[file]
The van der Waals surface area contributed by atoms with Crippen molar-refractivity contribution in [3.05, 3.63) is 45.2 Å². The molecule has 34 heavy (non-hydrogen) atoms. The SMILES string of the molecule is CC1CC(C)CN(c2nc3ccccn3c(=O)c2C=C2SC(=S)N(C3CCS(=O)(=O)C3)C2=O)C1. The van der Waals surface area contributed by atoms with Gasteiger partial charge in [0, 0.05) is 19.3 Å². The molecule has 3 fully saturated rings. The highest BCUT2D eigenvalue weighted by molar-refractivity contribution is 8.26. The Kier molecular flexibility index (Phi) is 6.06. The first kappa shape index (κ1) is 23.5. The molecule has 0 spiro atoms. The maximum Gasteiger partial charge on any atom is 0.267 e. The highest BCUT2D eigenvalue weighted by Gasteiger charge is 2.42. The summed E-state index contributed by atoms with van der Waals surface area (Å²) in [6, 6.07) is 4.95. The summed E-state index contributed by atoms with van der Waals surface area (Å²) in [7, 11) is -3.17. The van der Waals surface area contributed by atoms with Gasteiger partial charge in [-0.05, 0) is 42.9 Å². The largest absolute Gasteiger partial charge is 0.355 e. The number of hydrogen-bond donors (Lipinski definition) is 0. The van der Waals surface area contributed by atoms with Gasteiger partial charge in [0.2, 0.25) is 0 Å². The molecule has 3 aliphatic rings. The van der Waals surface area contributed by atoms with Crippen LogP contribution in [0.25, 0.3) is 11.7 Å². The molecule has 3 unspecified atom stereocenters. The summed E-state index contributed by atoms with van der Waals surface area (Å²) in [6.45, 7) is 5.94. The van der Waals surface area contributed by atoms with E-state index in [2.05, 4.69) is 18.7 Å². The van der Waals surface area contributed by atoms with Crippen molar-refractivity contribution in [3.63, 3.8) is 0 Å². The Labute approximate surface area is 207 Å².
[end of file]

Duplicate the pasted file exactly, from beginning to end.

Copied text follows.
The van der Waals surface area contributed by atoms with Crippen molar-refractivity contribution in [3.05, 3.63) is 45.2 Å². The molecule has 34 heavy (non-hydrogen) atoms. The SMILES string of the molecule is CC1CC(C)CN(c2nc3ccccn3c(=O)c2C=C2SC(=S)N(C3CCS(=O)(=O)C3)C2=O)C1. The van der Waals surface area contributed by atoms with Gasteiger partial charge in [0, 0.05) is 19.3 Å². The molecule has 3 fully saturated rings. The highest BCUT2D eigenvalue weighted by molar-refractivity contribution is 8.26. The Kier molecular flexibility index (Phi) is 6.06. The first kappa shape index (κ1) is 23.5. The molecule has 0 spiro atoms. The maximum Gasteiger partial charge on any atom is 0.267 e. The highest BCUT2D eigenvalue weighted by Gasteiger charge is 2.42. The summed E-state index contributed by atoms with van der Waals surface area (Å²) in [6, 6.07) is 4.95. The summed E-state index contributed by atoms with van der Waals surface area (Å²) in [7, 11) is -3.17. The van der Waals surface area contributed by atoms with Gasteiger partial charge in [-0.05, 0) is 42.9 Å². The largest absolute Gasteiger partial charge is 0.355 e. The number of hydrogen-bond donors (Lipinski definition) is 0. The van der Waals surface area contributed by atoms with Gasteiger partial charge in [0.2, 0.25) is 0 Å². The molecule has 3 aliphatic rings. The van der Waals surface area contributed by atoms with Crippen LogP contribution in [0.25, 0.3) is 11.7 Å². The molecule has 3 unspecified atom stereocenters. The summed E-state index contributed by atoms with van der Waals surface area (Å²) in [6.45, 7) is 5.94. The van der Waals surface area contributed by atoms with E-state index in [2.05, 4.69) is 18.7 Å². The van der Waals surface area contributed by atoms with Crippen molar-refractivity contribution in [3.63, 3.8) is 0 Å². The Labute approximate surface area is 207 Å².